Drying Pressure Treated Lumber

Advice on the complications involved in kiln-drying preservative-treated lumber. April 2, 2013

Does anyone have experience drying pressure treated SYP? We need to dry 15,000 - 20,000 bf of 2x lumber per week. Do the treating chemicals cause any more problems than the acid from red oak? Any other problems to watch out for? I was thinking of running it through a pre-dryer first, then a 140* - 160* kiln. I read that the chemicals slow down the drying process. How fast will it dry down to 17 - 19%? Also, how much airflow should we use?

Forum Responses
(Sawing and Drying Forum)
From contributor B:
It's tough to answer precisely because the pressure treating process can vary. For example, depending on time and level of vacuum and pressure, and sequence, final MC can range from around 40 to 100%. The cycle can also affect dripping of solution from the wood during drying. Also, is the pressure treated CCA or one of the newer formulations? The chemistry differs. Using the predryer first and then the kiln is a good plan, though treaters who do KDAT go straight to a kiln. Lower initial temps help avoid excessive dripping. Drying can typically be on the order of about four or five days.

From Professor Gene Wengert, forum technical advisor:
You can dry it just like drying green SYP, although more slowly to avoid opening up any checks that will expose untreated wood. However, any runoff should be collected and put into the treatment tank (that is, recycled). In my opinion, redrying is best (environmentally speaking) if done with a DH unit and all the collected water is recycled. However, I have seen many steam kilns drying it, as well as air drying. I do believe that the final product is better if kiln dried. In fact, some preservatives require kiln drying in order to complete the treating process so that the chemical is bound in the wood better and then leaching and runoff are not going to happen. I seem to recall that poles have a redrying requirement and also have limits on the temperatures used in redrying to avoid strength losses. You might want to check this out perhaps with the AWPA or AWPB. Redrying must also be done carefully to avoid opening up any checks that will expose untreated wood. You will get a few pieces that warp badly. You also need to determine the final MC required... drier means more warp, longer times, more expense and even brittleness if over-done.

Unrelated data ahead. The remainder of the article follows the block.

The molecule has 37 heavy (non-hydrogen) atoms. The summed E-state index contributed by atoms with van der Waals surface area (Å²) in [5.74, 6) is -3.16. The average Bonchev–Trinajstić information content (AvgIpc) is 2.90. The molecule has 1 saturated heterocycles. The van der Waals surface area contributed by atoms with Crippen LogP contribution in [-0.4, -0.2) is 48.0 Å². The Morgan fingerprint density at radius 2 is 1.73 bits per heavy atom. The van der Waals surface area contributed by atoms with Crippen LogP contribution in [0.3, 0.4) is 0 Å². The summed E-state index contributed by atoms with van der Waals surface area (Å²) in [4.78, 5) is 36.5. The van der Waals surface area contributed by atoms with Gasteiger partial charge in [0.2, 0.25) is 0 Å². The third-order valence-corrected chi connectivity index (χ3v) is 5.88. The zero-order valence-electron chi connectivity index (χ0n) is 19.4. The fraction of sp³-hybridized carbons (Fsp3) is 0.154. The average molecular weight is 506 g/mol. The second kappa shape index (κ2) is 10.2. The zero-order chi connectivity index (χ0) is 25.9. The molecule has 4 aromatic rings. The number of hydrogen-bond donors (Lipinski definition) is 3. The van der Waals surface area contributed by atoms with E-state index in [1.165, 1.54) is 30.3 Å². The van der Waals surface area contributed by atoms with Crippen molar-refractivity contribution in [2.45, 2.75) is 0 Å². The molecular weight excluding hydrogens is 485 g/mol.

From Professor Gene Wengert, forum technical advisor:
I forgot to answer your specific questions.

Do the treating chemicals cause any more problems than the acid from red oak? Yes. You cannot let them run out onto the ground.

Do not over-dry. Avoid higher temperatures. Warp in a few pieces.

Running it through a pre-dryer first, then a 140* - 160* kiln is a lot of extra handling. Kiln redrying time is usully only three or four days in a kiln.

The chemicals do not slow down the drying process. The cooler temperatures do mean a bit slower drying.

Air flow depends on the width of the load, but probably no less than 600 FPM.

These are general answers. Specifics depend on the chemicals and your requirements.

From the original questioner:
Thanks for all the answers. The company I am working for is buying kiln dried treated lumber and every truckload has bundles with the moisture content too high. They are going to solve the problem by drying their own. I know how to dry hardwood fairly well, but treated is new to me. They don't know anything about drying.

From contributor D:
The chemical process is important. With CCA, it is best to get the temperature over 130F before doing any drying. If you start drying before the wood is hot enough to assure fixation, the water will evaporate and leave the salts on the surface which is not safe. The chemicals in CCA will partially fix without hitting 130F but 5-20% will never go through fixation. In a test on poles, we found that poles left out for even two years still had unfixed chemical which would be deadly for linemen. So the chemical used is a vital question.